by Robert Vanderbei
I find it amazing how accurate the Clear Sky website is at predicting in advance the quality of an observing session. I am signed up for their email alerts. A few days ago, I started getting alerts that last night would be a good night. In fact, the seeing was predicted to be “excellent” (5/5). In my experience, nights of excellent seeing only come a few times a year usually in the hot months of July, August, or September, and they are not to be missed. Excellent seeing is especially critical for viewing/imaging planets and star clusters. Since no planets were in good viewing position late last night, I decided to do globular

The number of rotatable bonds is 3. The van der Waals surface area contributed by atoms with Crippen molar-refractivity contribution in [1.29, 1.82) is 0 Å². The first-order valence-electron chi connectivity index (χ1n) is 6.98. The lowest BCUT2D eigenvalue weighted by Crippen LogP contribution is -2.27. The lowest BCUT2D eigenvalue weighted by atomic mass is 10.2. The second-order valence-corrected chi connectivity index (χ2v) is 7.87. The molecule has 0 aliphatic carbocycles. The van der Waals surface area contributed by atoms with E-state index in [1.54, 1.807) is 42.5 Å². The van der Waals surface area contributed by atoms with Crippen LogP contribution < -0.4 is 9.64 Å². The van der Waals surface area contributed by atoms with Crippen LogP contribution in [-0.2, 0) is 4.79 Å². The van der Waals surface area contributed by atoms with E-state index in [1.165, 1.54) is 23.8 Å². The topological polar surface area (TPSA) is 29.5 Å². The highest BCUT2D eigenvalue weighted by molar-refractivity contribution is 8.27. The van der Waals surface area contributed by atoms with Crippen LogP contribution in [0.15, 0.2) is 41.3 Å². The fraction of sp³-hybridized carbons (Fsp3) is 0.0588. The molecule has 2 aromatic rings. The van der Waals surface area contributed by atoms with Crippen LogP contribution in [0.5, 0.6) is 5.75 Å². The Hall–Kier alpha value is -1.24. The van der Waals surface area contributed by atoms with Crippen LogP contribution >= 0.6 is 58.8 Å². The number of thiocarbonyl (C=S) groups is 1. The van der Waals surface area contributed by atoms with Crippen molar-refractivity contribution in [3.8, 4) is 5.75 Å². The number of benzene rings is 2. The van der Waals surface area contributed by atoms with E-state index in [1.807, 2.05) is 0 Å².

cluster M15, which culminated about 3:00 a.m. The seeing was indeed excellent. I took 20 second unguided images.
In the best 60 out of 90 luminance frames, the FWHM varied from 1.06 arc seconds to 1.41 arc seconds. That’s pretty amazing given that the diffraction-limited resolution (defined as 1.28 Lambda/D) for my 10″ RC is 0.51 arc seconds (in green light). Here’s the best picture that I took…
More are on my website. The stars are amazingly sharp. But, my new image doesn’t go as deep as some of my earlier images of M15. This is consistent with the fact that the transparency wasn’t that great. There was a thin layer of fog/haze. Of course, transparency is often inversely correlated with seeing.